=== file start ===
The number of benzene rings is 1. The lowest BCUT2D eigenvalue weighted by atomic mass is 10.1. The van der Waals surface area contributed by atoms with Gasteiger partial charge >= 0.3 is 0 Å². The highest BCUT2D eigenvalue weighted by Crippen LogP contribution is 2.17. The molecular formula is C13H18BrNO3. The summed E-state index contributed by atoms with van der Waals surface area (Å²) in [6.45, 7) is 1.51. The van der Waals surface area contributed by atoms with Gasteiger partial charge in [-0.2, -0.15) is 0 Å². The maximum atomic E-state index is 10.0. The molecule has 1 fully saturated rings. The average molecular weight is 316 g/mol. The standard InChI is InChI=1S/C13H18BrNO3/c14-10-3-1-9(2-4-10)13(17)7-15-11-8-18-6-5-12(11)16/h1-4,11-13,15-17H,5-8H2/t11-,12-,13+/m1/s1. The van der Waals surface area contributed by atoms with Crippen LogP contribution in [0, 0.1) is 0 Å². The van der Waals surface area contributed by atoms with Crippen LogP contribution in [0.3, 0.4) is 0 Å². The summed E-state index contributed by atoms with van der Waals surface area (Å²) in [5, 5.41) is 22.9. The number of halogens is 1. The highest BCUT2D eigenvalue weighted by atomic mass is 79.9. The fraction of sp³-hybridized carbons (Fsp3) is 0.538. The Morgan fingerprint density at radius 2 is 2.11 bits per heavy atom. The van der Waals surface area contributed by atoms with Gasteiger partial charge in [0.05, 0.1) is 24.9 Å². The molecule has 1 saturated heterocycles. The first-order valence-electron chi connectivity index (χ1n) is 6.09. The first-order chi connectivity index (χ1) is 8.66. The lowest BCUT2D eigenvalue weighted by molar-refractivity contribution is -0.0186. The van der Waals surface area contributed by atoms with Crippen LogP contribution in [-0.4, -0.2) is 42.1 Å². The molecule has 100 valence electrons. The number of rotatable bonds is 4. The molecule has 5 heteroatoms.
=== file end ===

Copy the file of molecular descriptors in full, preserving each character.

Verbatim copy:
The number of benzene rings is 1. The lowest BCUT2D eigenvalue weighted by atomic mass is 10.1. The van der Waals surface area contributed by atoms with Gasteiger partial charge >= 0.3 is 0 Å². The highest BCUT2D eigenvalue weighted by Crippen LogP contribution is 2.17. The molecular formula is C13H18BrNO3. The summed E-state index contributed by atoms with van der Waals surface area (Å²) in [6.45, 7) is 1.51. The van der Waals surface area contributed by atoms with Gasteiger partial charge in [-0.2, -0.15) is 0 Å². The maximum atomic E-state index is 10.0. The molecule has 1 fully saturated rings. The average molecular weight is 316 g/mol. The standard InChI is InChI=1S/C13H18BrNO3/c14-10-3-1-9(2-4-10)13(17)7-15-11-8-18-6-5-12(11)16/h1-4,11-13,15-17H,5-8H2/t11-,12-,13+/m1/s1. The van der Waals surface area contributed by atoms with Crippen LogP contribution in [0, 0.1) is 0 Å². The van der Waals surface area contributed by atoms with Crippen LogP contribution in [0.3, 0.4) is 0 Å². The summed E-state index contributed by atoms with van der Waals surface area (Å²) in [5, 5.41) is 22.9. The number of halogens is 1. The highest BCUT2D eigenvalue weighted by atomic mass is 79.9. The fraction of sp³-hybridized carbons (Fsp3) is 0.538. The Morgan fingerprint density at radius 2 is 2.11 bits per heavy atom. The van der Waals surface area contributed by atoms with Gasteiger partial charge in [0.05, 0.1) is 24.9 Å². The molecule has 1 saturated heterocycles. The first-order valence-electron chi connectivity index (χ1n) is 6.09. The first-order chi connectivity index (χ1) is 8.66. The lowest BCUT2D eigenvalue weighted by molar-refractivity contribution is -0.0186. The van der Waals surface area contributed by atoms with Crippen LogP contribution in [-0.4, -0.2) is 42.1 Å². The molecule has 100 valence electrons. The number of rotatable bonds is 4. The molecule has 5 heteroatoms.